Lawyers in Salt Lake City discuss equality vs. discrimination: Utah to answer hard questions January 16, 2014 in news
Lawyers in Salt Lake City and across Utah are beginning to sense just how sticky the situation of equality and discrimination could become, with controversy bubbling up over another political issue involving discriminatory practices. Recently, Utah has gained national attention for its struggle in deciding whether same sex marriages will be legal in the state. On December 20th, Judge Robert Shelby struck down a constitutional ban on same sex marriage, saying that it was unconstitutional in providing equality for individuals under the law. Seventeen days later, the U.S. Supreme Court put the brakes on judge Shelby’s ruling and upheld the state’s appeal to the ruling. But that’s just the backstory. While lawyers in Salt Lake City are still scratching their heads about how to help their same-sex couple clients get hitched, establish kinship rights, or even file for divorce, a new bill is creeping in to share the spotlight shining on the marriage controversy.
A proposed nondiscrimination law drafted by Republican Senator Urquhart is awaiting debate on the floor after clearing the Senate committee last year. The bill prohibits discrimination within housing and employment practices based on gender identify and sexual orientation. And while most lawyers in Salt Lake City would agree that this issue is separate from the same-sex marriage debate (the bill certainly does not address same-sex marriage in Utah), the public in the state is just as divided on equality in employment and housing practices proposed by this bill. Urquhart, the bill’s sponsor, acknowledged that the past weeks’ debate about same sex marriage impacts this bill, changing the dynamic of the ways in which it is received and conceptualized, although he reiterates, “This isn’t about marriage, never was.”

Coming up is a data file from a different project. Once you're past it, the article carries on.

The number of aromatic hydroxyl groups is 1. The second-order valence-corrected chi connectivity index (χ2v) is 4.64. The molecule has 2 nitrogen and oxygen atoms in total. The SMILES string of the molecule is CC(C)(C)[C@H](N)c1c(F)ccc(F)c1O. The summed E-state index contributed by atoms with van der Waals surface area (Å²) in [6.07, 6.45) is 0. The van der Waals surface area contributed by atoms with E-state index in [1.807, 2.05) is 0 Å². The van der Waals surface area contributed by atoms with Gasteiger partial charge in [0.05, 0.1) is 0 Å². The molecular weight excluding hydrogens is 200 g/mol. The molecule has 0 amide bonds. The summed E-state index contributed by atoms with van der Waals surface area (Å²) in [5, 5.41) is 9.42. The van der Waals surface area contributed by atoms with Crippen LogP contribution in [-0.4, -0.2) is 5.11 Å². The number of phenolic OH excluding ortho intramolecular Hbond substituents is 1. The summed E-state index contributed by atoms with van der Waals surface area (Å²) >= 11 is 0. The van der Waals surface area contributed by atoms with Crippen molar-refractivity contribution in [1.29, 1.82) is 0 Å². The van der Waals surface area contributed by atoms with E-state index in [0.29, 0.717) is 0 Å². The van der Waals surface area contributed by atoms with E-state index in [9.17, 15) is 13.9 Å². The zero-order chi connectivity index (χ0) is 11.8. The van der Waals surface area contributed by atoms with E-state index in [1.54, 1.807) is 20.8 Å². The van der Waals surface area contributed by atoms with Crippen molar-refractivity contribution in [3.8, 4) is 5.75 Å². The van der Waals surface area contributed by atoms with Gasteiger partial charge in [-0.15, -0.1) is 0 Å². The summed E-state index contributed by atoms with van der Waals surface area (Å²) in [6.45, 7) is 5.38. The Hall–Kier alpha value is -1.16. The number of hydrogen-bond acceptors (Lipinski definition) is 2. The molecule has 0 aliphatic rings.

It’s interesting to note that opponents of the bill point to nondiscrimination laws preceding gay marriage in the states where same-sex marriage is legal, and they may fear that steps to endure nondiscrimination could lead to the way marriage is legally viewed in Utah. Lawyers in Salt Lake City would be hard pressed to find any legitimate connection, however, and even while the bill itself does not apply to college dormitory housing practices, religious businesses, or religious organizations, many are worried that religious freedoms will be compromised. The president of United Families Utah frets that together, nondiscrimination laws and same-sex marriage would impact religious freedoms, and The Sutherland Institute, a conservative political think tank has paid for a series of TV ads aimed at corroding public opinion in the bill.
Utah currently has some nondiscrimination ordinances in 18 cities and counties. Lawyers in Salt Lake City note that the first ordinance was enacted in 2009 with the backing of The Church of Jesus Christ of Latter-day Saints. While the church has been silent on Urquhart’s bill this year, Utahns might be able to find some common ground in stopping unwarranted discriminatory practices toward individuals based on gender identity and sexual orientation. The nondiscrimination protection would include women, who have historically received lower wages for the same jobs as men, and single women have been denied housing opportunities more often than single men of their same situation.